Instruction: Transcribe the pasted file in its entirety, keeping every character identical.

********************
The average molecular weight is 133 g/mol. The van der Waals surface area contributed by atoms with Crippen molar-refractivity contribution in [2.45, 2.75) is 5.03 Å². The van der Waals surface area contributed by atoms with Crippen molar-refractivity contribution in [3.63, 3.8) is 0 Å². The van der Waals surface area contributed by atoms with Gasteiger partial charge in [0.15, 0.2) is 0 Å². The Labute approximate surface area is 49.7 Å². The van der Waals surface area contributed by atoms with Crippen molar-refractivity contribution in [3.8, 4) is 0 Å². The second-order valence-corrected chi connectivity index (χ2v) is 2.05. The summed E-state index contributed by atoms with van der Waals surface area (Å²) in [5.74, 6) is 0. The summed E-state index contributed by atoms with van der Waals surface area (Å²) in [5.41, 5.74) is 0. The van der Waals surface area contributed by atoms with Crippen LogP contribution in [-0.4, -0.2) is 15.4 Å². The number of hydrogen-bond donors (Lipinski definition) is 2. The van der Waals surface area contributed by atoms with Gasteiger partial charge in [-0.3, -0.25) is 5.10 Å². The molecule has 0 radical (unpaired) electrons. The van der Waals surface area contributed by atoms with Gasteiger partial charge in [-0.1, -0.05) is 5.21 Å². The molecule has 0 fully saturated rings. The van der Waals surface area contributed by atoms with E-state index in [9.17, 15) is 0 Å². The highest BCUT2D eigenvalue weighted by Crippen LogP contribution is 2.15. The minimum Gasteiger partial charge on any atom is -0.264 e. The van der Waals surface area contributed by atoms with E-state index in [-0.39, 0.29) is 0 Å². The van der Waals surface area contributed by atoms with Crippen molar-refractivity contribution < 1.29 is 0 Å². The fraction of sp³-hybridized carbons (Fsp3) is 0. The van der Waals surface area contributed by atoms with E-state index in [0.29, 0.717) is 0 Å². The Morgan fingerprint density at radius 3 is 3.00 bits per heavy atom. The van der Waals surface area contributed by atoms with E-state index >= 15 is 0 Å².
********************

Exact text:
The average molecular weight is 133 g/mol. The van der Waals surface area contributed by atoms with Crippen molar-refractivity contribution in [2.45, 2.75) is 5.03 Å². The van der Waals surface area contributed by atoms with Crippen molar-refractivity contribution in [3.63, 3.8) is 0 Å². The van der Waals surface area contributed by atoms with Gasteiger partial charge in [0.15, 0.2) is 0 Å². The Labute approximate surface area is 49.7 Å². The van der Waals surface area contributed by atoms with Crippen molar-refractivity contribution in [3.8, 4) is 0 Å². The second-order valence-corrected chi connectivity index (χ2v) is 2.05. The summed E-state index contributed by atoms with van der Waals surface area (Å²) in [5.74, 6) is 0. The summed E-state index contributed by atoms with van der Waals surface area (Å²) in [5.41, 5.74) is 0. The van der Waals surface area contributed by atoms with Crippen LogP contribution in [-0.4, -0.2) is 15.4 Å². The number of hydrogen-bond donors (Lipinski definition) is 2. The van der Waals surface area contributed by atoms with Gasteiger partial charge in [-0.3, -0.25) is 5.10 Å². The molecule has 0 radical (unpaired) electrons. The van der Waals surface area contributed by atoms with Gasteiger partial charge in [-0.1, -0.05) is 5.21 Å². The molecule has 0 fully saturated rings. The van der Waals surface area contributed by atoms with E-state index in [9.17, 15) is 0 Å². The highest BCUT2D eigenvalue weighted by Crippen LogP contribution is 2.15. The minimum Gasteiger partial charge on any atom is -0.264 e. The van der Waals surface area contributed by atoms with E-state index in [-0.39, 0.29) is 0 Å². The van der Waals surface area contributed by atoms with Crippen molar-refractivity contribution < 1.29 is 0 Å². The fraction of sp³-hybridized carbons (Fsp3) is 0. The van der Waals surface area contributed by atoms with E-state index in [0.29, 0.717) is 0 Å². The Morgan fingerprint density at radius 3 is 3.00 bits per heavy atom. The van der Waals surface area contributed by atoms with E-state index >= 15 is 0 Å².